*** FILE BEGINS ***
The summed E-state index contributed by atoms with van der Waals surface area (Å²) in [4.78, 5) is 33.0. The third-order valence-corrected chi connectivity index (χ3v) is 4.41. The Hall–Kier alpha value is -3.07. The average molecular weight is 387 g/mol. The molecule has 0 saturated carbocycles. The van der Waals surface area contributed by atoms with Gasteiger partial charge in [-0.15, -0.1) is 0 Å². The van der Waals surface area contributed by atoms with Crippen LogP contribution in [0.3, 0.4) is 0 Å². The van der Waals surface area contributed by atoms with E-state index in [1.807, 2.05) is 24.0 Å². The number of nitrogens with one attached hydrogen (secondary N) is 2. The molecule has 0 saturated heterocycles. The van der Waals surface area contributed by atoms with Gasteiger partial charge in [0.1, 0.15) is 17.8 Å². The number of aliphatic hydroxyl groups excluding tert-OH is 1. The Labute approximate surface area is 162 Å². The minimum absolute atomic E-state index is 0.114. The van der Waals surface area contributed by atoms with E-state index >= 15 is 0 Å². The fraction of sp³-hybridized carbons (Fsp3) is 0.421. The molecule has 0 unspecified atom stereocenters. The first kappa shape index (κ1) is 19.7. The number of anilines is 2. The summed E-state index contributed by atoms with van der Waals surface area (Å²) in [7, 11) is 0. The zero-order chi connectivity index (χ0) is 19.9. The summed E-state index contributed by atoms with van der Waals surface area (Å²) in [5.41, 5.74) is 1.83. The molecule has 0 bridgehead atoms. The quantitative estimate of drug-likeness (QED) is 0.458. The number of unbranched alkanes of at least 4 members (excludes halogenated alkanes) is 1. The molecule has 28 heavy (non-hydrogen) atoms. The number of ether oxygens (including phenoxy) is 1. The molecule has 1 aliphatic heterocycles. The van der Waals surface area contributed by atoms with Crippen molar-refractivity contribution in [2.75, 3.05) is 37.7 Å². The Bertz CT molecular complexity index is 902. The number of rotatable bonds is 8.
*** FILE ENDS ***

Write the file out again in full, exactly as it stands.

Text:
The summed E-state index contributed by atoms with van der Waals surface area (Å²) in [4.78, 5) is 33.0. The third-order valence-corrected chi connectivity index (χ3v) is 4.41. The Hall–Kier alpha value is -3.07. The average molecular weight is 387 g/mol. The molecule has 0 saturated carbocycles. The van der Waals surface area contributed by atoms with Gasteiger partial charge in [-0.15, -0.1) is 0 Å². The van der Waals surface area contributed by atoms with Crippen LogP contribution in [0.3, 0.4) is 0 Å². The van der Waals surface area contributed by atoms with E-state index in [1.807, 2.05) is 24.0 Å². The number of nitrogens with one attached hydrogen (secondary N) is 2. The molecule has 0 saturated heterocycles. The van der Waals surface area contributed by atoms with Gasteiger partial charge in [0.1, 0.15) is 17.8 Å². The number of aliphatic hydroxyl groups excluding tert-OH is 1. The Labute approximate surface area is 162 Å². The minimum absolute atomic E-state index is 0.114. The van der Waals surface area contributed by atoms with E-state index >= 15 is 0 Å². The fraction of sp³-hybridized carbons (Fsp3) is 0.421. The molecule has 0 unspecified atom stereocenters. The first kappa shape index (κ1) is 19.7. The number of anilines is 2. The summed E-state index contributed by atoms with van der Waals surface area (Å²) in [7, 11) is 0. The zero-order chi connectivity index (χ0) is 19.9. The summed E-state index contributed by atoms with van der Waals surface area (Å²) in [5.41, 5.74) is 1.83. The molecule has 0 bridgehead atoms. The quantitative estimate of drug-likeness (QED) is 0.458. The number of unbranched alkanes of at least 4 members (excludes halogenated alkanes) is 1. The molecule has 28 heavy (non-hydrogen) atoms. The number of ether oxygens (including phenoxy) is 1. The molecule has 1 aliphatic heterocycles. The van der Waals surface area contributed by atoms with Crippen molar-refractivity contribution in [2.75, 3.05) is 37.7 Å². The Bertz CT molecular complexity index is 902. The number of rotatable bonds is 8.